The situation in the hinterland
In the fourth year of the war there was a widespread feeling of ‘burn-out’ in the Habsburg Monarchy, with the supply situation in a catastrophic state and the mood of the general population one of war-weariness and frustration. The initial euphoria was now long forgotten.
It was not just that there was an extreme lack of military equipment and raw materials in the army – in the hinterland the supply system broke down entirely. Although all the states involved in the war were having to cope with supply crises, Germany and the Western Powers were able to fend off the worst consequences because they were better organized than Austria-Hungary. In no other field did the state authorities of the Monarchy fail so conspicuously to cope with the problems of the day.
Every possible commodity was in short supply, even foodstuffs and heating fuel. According to official statistics, agricultural production had fallen by around forty per cent as compared with its level before the war. As home production was no longer sufficient to ensure basic supplies, foodstuffs were requisitioned from the occupied areas in Russian Poland, Serbia and Rumania, though even these deliveries could not make up for the shortages. That the agrarian state of Austria-Hungary finally even had to ask its ally Germany for supplementary deliveries was an alarming signal indeed.
Rampant inflation and draconian rationing hit the urban population particularly hard. The quantities of food allocated per person were constantly reduced, so that in the winter of 1917/18 the towns experienced a genuine famine. The failure of the state authorities caused a boom in the black market and public law and order was seriously threatened by the first hunger uprisings.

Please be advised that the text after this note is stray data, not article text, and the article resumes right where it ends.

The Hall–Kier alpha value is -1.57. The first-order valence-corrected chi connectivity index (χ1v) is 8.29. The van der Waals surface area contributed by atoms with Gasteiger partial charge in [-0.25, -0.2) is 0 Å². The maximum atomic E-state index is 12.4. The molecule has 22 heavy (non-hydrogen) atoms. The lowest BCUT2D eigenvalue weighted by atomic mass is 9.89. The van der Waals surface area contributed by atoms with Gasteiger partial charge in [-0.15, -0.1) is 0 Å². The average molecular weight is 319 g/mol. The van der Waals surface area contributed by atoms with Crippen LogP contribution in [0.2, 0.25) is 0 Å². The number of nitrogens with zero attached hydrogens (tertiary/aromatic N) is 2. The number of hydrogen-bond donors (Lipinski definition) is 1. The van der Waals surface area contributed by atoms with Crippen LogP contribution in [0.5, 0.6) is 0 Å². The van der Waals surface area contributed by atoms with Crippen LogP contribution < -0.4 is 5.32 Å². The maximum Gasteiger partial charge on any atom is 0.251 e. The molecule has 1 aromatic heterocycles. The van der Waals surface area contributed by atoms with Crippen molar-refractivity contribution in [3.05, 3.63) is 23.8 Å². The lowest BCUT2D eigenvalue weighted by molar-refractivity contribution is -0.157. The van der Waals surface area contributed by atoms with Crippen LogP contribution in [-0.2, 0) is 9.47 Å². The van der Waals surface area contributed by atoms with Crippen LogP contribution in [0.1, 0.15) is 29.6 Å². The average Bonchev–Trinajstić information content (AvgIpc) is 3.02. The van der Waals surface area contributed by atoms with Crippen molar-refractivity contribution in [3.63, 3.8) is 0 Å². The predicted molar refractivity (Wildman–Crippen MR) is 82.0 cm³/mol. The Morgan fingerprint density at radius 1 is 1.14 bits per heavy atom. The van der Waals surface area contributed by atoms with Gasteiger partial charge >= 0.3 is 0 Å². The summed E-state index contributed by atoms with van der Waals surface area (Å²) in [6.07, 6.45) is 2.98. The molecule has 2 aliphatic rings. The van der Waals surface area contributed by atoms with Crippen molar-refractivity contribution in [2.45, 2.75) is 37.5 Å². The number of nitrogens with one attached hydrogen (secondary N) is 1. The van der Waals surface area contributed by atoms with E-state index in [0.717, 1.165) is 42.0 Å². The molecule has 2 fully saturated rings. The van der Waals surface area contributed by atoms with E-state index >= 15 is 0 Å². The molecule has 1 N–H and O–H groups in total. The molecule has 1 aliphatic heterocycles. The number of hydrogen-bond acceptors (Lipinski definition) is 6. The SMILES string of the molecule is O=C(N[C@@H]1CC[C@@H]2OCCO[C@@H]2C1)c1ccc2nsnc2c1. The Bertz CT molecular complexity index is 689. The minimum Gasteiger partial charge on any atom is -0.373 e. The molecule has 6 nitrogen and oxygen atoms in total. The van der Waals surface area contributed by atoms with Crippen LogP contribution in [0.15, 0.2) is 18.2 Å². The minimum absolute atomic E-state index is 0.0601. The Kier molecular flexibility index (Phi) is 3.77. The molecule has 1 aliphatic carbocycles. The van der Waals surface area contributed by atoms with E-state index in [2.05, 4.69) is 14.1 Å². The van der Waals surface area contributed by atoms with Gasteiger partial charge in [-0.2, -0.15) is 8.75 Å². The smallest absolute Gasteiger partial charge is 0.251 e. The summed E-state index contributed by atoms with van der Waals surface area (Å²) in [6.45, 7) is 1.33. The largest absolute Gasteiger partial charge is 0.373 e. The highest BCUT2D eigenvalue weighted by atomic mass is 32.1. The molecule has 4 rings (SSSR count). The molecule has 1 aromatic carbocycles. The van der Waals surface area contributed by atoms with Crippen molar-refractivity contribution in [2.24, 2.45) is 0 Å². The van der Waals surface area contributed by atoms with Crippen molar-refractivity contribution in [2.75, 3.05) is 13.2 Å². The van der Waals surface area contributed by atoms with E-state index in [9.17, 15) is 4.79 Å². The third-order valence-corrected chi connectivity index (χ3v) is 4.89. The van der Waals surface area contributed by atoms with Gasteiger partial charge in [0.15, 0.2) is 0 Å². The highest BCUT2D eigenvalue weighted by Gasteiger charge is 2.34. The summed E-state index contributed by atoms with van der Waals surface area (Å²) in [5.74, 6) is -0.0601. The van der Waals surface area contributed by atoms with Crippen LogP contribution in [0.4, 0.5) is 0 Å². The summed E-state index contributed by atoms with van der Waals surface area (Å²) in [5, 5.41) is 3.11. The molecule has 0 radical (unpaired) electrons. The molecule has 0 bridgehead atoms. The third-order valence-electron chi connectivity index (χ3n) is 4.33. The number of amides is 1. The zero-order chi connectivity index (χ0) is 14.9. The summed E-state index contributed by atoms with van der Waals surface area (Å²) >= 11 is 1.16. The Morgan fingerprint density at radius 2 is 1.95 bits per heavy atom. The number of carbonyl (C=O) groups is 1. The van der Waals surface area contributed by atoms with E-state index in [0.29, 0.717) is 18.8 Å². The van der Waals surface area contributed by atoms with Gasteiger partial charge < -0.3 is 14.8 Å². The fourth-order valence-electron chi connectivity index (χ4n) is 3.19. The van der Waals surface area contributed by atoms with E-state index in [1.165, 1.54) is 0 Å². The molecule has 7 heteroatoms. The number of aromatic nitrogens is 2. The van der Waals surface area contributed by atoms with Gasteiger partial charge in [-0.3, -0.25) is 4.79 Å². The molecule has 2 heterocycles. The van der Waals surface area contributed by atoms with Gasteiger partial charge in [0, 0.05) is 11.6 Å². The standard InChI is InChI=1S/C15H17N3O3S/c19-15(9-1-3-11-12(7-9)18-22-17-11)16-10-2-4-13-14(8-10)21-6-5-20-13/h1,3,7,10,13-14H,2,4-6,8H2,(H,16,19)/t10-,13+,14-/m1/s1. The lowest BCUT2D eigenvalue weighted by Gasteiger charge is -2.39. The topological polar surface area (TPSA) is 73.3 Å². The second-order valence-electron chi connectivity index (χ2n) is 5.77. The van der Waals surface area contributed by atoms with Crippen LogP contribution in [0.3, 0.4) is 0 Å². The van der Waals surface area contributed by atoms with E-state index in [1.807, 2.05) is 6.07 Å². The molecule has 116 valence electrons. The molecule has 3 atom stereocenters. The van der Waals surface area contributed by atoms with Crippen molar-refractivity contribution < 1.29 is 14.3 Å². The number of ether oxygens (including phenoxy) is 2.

Production was also severely affected by the reduction in the available workforce caused by conscription. As the prisoners of war did not suffice to make up for the lack of hands, women were recruited in large numbers to do jobs hitherto predominantly done only by men. Now the burden of the daily round lay on women’s shoulders, causing a temporary transformation of the image of woman in society.
In the greater part of the Habsburg Monarchy the consequences of the war were only experienced indirectly, as the hostilities took place on the peripheral area and the core Habsburg lands were not affected by the actual destruction. However, in the border zone between Austria and Italy and most particularly in Galicia there was considerable devastation and the military authorities subjected large parts of the civilian population to mass resettlements and deportations. Another consequence of the war was the vast number of refugees: in particular, the majority of the Jewish population of Galicia – estimates by researchers range from around 80,000 to 125,000 persons – took flight from the Russian-controlled areas and headed for Vienna, where they met with a wave of anti-Semitism.
Translation: Peter John Nicholson
Hanisch, Ernst: Der lange Schatten des Staates. Österreichische Gesellschaftsgeschichte im 20. Jahrhundert [Österreichische Geschichte 1890–1990, hrsg. von Herwig Wolfram], Wien 2005
Hirschfeld, Gerhard/Krumeich, Gerd/Renz, Irina (Hrsg.): Enzyklopädie Erster Weltkrieg. Aktualisierte und erweiterte Studienausgabe, Paderborn/Wien [u.a.] 2009
Leidinger Hannes/Moritz, Verena: Der Erste Weltkrieg, Wien [u.a.] 2011
Rauchensteiner, Manfried: Der Erste Weltkrieg und das Ende der Habsburgermonarchie 1914–1918, Wien u. a. 2013
- The course of the war 1917–1918: Face-to-face with imminent downfall
- The situation in the hinterland
- Apathy and resistance – The mood of the people
- The Sixtus Affair: A major diplomatic débacle
- A programme for world peace – President Wilson’s Fourteen Points
- ‘To My faithful Austrian peoples’ – Emperor Karl’s manifesto
- The collapse
- The disintegration of the Habsburg Monarchy – Part I: On the road to self-determination
- The disintegration of the Habsburg Monarchy – Part II: The situation in Vienna and Budapest
- The last days of the Monarchy